Can I see the solar eclipse if I’m not based in the US?
You can still experience the Great American eclipse even if you’re not based in the US or along the path of totality, but unfortunately, it will just be some form of a partial eclipse. Everyone in North America, as well as parts of South America, Africa, and Europe, will see at least a sliver of the moon blocking out the sun.
How can I prepare for the solar eclipse?
It’s always best to remember that it’s an absolutely terrible idea to stare directly at the sun, even if the sun is being blocked out somewhat by the moon. You can check with local science museums, schools, or astronomy clubs to see if they are selling special solar eclipse glasses but there are other ways to protect your eyesight while not missing out on the fun.
The glasses must have the ISO reference number 12312-2 to ensure they’re the correct ones and you may want to put in your order quick. American Paper Optics in Bartlett, Tennessee are already shipping out 500,000 pairs a day and believe they will have sold 100 million glasses by the time the eclipse rolls around.
You can also check with the American Astronomical Society (AAS) which has provided a list of solar filters that can be purchased. And there is the ol pinhole protection technique.
The pinhole protection technique involves turning with your back to the sun and crossing your finger over one another so they form a waffle shape with your fingers slightly apart. The sun should be able to shine on the ground in a grid formation through your fingers, revealing the Sun’s crescent shape during a solar eclipse. It is safe to look at the sun while the complete total eclipse is occurring and only then and once the two minutes are up and once again starts to appear, you should go back to the pinhole technique to prevent any damage occurring.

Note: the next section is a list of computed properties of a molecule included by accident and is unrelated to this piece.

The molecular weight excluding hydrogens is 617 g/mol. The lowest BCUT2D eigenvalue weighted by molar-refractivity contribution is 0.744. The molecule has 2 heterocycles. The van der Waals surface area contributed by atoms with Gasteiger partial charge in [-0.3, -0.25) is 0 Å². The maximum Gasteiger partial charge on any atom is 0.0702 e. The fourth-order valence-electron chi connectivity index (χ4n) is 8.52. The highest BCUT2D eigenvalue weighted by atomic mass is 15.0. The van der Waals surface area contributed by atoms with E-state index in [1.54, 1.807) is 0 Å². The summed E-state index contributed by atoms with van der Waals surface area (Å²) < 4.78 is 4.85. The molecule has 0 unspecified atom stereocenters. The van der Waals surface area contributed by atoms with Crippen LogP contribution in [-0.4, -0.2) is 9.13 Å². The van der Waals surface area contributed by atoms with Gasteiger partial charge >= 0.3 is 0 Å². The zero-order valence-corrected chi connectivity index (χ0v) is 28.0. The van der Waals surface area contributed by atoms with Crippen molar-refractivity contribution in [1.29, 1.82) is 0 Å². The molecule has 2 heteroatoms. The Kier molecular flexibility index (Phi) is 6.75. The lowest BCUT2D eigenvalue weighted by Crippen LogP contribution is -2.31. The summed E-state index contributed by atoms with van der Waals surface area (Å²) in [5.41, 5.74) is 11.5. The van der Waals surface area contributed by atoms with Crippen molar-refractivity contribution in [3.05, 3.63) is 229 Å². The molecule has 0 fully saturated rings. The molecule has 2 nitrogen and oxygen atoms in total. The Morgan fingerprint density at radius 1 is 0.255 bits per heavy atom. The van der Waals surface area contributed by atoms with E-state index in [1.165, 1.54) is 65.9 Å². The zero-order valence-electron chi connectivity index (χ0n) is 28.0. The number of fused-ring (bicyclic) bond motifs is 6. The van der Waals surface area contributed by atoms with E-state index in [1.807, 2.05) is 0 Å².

Please note that sunglasses are definitely not strong enough to protect our eyes in this instance.
Can I travel to the path of totality?
Of course you can travel to get a better view of the eclipse, but you should be warned that many have already made plans before you and accommodation may be hard to come by. Airbnb rentals along the route are currently going for as much as $1,000 a night. You can expect plenty of gridlock on the roads as well as cell phone blackouts because of the sheer mass of people traveling to the states where the total eclipse will occur.
Many of the 14 states along the path of totality are preparing for the event as they would any national emergency, ensuring that emergency teams will be available on a medium other than their cell phones. They're planning for the cell system to go down due to the sheer number of people who will be trying to use the system along the narrow path of totality. Port-a-potties are being bought up by the bucket load (apologies) to ensure that facilities are available for people.
If you are making the trip, it is advised to bring plenty of food and drink with you in case you end up stuck in hours of highway traffic.